Despite the choppy narrative and pacing problems, City of the Living Dead offers quit a bit in several key technical areas. Frequent collaborator Sergio Salvati serves as the the head of photography. He uses the camera to create tension and make the viewers uncomfortable. Salvati excels in making the most of the many indoor shots with intelligent framing and dynamic pans and zooms. Shots from inside of Mary Woodhouse’s coffin are both claustrophobic and harrowing.
Music composer Fabrio Frizzi also frequently collaborates with Lucio Fulci. Frizzi also created the awesome soundtrack for Zombie. Frizzi takes a similar approach with City of the Living Dead in that foundation of the films soundtrack is a repetitive and driving dirge that invokes thoughts of despair and impending doom. Drums thump like a heartbeat beneath dissonant stabs of piano chords and rolling synthesizer pads. Fabrio Frizzi’s work here isn’t rocket science. Nor does it show the flamboyance of composers like Claudio Simonetti. However, Frizzi discharges his duties with expected competence.
They call him the Godfather of Gore
At this point in Lucio Fulci’s storied career, he had just begun to showcase extreme gore and violence in his films. Anyone that has seen Zombie squirms at the thought of traumatic eye injuries. Fulci ups the game in City of the Living Dead with several disgusting scenes. Most famously, this film features the “gut purge”. Upon seeing the apparition of father Thomas, a woman begins to bleed profusely from the eyes. She proceeds to slowly regurgitate her own intestines. The visuals are bad enough, but the scene thoroughly disgusts when the audience realizes that what she is puking are real calve entrails.
Bob, distraught and destitute succumbs to one of the most excessive examples of helicopter parenting gone bad. While hiding in a garage, he encounters a young woman that wants to smoke a joint with him. Her father bursts into the room and accuses Bob of trying to seduce his daughter. Instead of giving Bob a stern talking to, her father chooses instead to terminally lobotomize Bob with an industrial table drill. The scene is laughably graphic, and completely over the top. Gentlemen, never underestimate the wrath of an over-protective father.
If the gore doesn’t make you squirm, let it be known that Fulci supplies enough maggots and worms to gag a billy goat.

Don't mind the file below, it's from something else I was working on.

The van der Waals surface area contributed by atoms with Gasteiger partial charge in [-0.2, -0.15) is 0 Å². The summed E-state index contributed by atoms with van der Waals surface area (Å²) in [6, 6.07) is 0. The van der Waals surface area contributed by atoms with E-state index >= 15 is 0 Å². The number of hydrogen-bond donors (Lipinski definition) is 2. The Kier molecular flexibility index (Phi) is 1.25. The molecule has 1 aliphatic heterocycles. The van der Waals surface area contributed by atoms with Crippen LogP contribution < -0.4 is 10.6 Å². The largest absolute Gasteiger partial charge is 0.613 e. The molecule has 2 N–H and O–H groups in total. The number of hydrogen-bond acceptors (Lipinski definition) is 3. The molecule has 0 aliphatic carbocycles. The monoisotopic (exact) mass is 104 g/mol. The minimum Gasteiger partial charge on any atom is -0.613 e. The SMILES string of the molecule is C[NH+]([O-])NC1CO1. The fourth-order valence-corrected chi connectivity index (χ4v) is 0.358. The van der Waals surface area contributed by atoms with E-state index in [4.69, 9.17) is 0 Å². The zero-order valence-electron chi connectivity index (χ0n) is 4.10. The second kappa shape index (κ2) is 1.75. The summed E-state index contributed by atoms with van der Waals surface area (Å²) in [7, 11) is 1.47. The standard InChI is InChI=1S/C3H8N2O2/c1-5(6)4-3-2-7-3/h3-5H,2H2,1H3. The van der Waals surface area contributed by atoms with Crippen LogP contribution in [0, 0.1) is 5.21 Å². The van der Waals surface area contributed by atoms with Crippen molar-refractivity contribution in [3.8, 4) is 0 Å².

City of the Living Dead – Final Words
City of the Living Dead offers a bit of a mixed bag. It certainly suffers from a lot of scripting and narrative problems. To be honest, it’s attempt at a cliff-hanger ending falls a bit flat. However, when it comes to pure technical execution, City of the Living Dead excels on many levels.
In many cases, city of the Living Dead divulges a confusing mess of lightly inter-tangled plots lines. While not well conceived, Lucio Fulci executes his uneven vision extremely well. Certainly, some will criticize this film for its many weaknesses; however, I suspect that the average horror fan will find something to like in this one. Sergio Silvati provides technically brilliant camera-work and Fabrio Frizzi does what Fabrio Frizzi does best. As disjointed as Lucio Fulci’s vision is, it’s still a wild descent into gore-laden madness.
The special effects in this film border on the fantastic. Leave it to Italian cinema to spare no expense shoving 100 lbs of writhing maggots through an industrial fan to make a shot. Never underestimate a director so maniacal that he would have onE of his female actresses fill her mouth full of calves innards to make the scene work. Finally, Bob’s demise at the hands of a over-zealous father appears extremely authentic as a drill bit spins freely through both sides of Bob’s face.
Lucio Fulci’s first entry into the “Gate of Hell Trilogy” isn’t perfect, but when did that ever stop horror fans from enjoying something? Filmgoers looking for an Academy Award winning experience will be sorely disappointed, but most horror fans will get some kind of kick out of City of the Loving Dead. The good news is that “The Gates of Hell Trilogy” only gets better from here.